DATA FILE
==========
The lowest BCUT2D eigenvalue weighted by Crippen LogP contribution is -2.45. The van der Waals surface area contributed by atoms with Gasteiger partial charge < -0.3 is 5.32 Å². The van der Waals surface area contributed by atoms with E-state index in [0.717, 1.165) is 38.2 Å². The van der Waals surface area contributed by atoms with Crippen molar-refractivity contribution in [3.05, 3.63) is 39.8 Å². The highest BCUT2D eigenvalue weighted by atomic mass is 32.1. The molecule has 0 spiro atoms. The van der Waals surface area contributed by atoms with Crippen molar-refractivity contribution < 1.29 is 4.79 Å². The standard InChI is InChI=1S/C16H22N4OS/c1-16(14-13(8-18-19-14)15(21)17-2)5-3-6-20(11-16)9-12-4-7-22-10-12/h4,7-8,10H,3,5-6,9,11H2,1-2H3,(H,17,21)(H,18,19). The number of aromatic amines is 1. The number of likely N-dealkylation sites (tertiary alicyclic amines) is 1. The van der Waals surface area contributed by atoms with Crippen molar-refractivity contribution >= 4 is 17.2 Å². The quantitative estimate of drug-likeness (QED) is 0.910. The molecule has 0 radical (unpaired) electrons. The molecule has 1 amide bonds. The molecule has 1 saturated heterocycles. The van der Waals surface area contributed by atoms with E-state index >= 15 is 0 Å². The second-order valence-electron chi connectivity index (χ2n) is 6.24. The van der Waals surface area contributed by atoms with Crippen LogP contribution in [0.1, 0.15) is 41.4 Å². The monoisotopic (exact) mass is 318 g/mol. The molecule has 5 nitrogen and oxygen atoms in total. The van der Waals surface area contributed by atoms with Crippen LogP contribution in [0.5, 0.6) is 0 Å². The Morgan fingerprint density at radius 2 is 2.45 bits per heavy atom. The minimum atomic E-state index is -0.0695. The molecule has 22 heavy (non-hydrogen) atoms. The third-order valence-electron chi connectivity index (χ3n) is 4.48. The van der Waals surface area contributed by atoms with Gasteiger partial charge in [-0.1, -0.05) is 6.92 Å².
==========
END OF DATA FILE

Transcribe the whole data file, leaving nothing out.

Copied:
The lowest BCUT2D eigenvalue weighted by Crippen LogP contribution is -2.45. The van der Waals surface area contributed by atoms with Gasteiger partial charge < -0.3 is 5.32 Å². The van der Waals surface area contributed by atoms with E-state index in [0.717, 1.165) is 38.2 Å². The van der Waals surface area contributed by atoms with Crippen molar-refractivity contribution in [3.05, 3.63) is 39.8 Å². The highest BCUT2D eigenvalue weighted by atomic mass is 32.1. The molecule has 0 spiro atoms. The van der Waals surface area contributed by atoms with Crippen molar-refractivity contribution < 1.29 is 4.79 Å². The standard InChI is InChI=1S/C16H22N4OS/c1-16(14-13(8-18-19-14)15(21)17-2)5-3-6-20(11-16)9-12-4-7-22-10-12/h4,7-8,10H,3,5-6,9,11H2,1-2H3,(H,17,21)(H,18,19). The number of aromatic amines is 1. The number of likely N-dealkylation sites (tertiary alicyclic amines) is 1. The van der Waals surface area contributed by atoms with Crippen molar-refractivity contribution >= 4 is 17.2 Å². The quantitative estimate of drug-likeness (QED) is 0.910. The molecule has 0 radical (unpaired) electrons. The molecule has 1 amide bonds. The molecule has 1 saturated heterocycles. The van der Waals surface area contributed by atoms with E-state index >= 15 is 0 Å². The second-order valence-electron chi connectivity index (χ2n) is 6.24. The van der Waals surface area contributed by atoms with Crippen LogP contribution in [0.1, 0.15) is 41.4 Å². The monoisotopic (exact) mass is 318 g/mol. The molecule has 5 nitrogen and oxygen atoms in total. The van der Waals surface area contributed by atoms with Crippen LogP contribution in [0.5, 0.6) is 0 Å². The Morgan fingerprint density at radius 2 is 2.45 bits per heavy atom. The minimum atomic E-state index is -0.0695. The molecule has 22 heavy (non-hydrogen) atoms. The third-order valence-electron chi connectivity index (χ3n) is 4.48. The van der Waals surface area contributed by atoms with Gasteiger partial charge in [-0.1, -0.05) is 6.92 Å².